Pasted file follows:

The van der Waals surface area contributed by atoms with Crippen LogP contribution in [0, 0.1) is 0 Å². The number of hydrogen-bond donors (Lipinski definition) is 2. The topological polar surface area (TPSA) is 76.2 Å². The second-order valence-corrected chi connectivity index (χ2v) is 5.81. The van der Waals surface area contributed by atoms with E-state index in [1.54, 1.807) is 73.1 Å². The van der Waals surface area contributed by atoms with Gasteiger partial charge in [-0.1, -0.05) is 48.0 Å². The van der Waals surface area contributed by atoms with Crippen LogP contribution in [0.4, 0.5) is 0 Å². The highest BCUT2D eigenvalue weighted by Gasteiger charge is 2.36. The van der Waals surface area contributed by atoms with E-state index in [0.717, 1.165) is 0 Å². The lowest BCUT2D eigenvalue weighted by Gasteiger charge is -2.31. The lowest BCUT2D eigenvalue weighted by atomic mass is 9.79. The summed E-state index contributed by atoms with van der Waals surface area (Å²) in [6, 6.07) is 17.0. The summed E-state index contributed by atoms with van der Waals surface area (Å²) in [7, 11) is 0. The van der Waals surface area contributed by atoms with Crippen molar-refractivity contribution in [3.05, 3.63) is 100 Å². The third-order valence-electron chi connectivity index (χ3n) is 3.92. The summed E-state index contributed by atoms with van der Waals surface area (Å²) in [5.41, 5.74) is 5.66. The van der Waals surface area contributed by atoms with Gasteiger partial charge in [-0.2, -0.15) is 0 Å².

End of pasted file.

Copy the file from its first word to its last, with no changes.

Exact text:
The van der Waals surface area contributed by atoms with Crippen LogP contribution in [0, 0.1) is 0 Å². The number of hydrogen-bond donors (Lipinski definition) is 2. The topological polar surface area (TPSA) is 76.2 Å². The second-order valence-corrected chi connectivity index (χ2v) is 5.81. The van der Waals surface area contributed by atoms with E-state index in [1.54, 1.807) is 73.1 Å². The van der Waals surface area contributed by atoms with Gasteiger partial charge in [-0.1, -0.05) is 48.0 Å². The van der Waals surface area contributed by atoms with Crippen LogP contribution in [0.4, 0.5) is 0 Å². The highest BCUT2D eigenvalue weighted by Gasteiger charge is 2.36. The van der Waals surface area contributed by atoms with E-state index in [0.717, 1.165) is 0 Å². The lowest BCUT2D eigenvalue weighted by Gasteiger charge is -2.31. The lowest BCUT2D eigenvalue weighted by atomic mass is 9.79. The summed E-state index contributed by atoms with van der Waals surface area (Å²) in [6, 6.07) is 17.0. The summed E-state index contributed by atoms with van der Waals surface area (Å²) in [7, 11) is 0. The van der Waals surface area contributed by atoms with Crippen molar-refractivity contribution in [3.05, 3.63) is 100 Å². The third-order valence-electron chi connectivity index (χ3n) is 3.92. The summed E-state index contributed by atoms with van der Waals surface area (Å²) in [5.41, 5.74) is 5.66. The van der Waals surface area contributed by atoms with Gasteiger partial charge in [-0.2, -0.15) is 0 Å².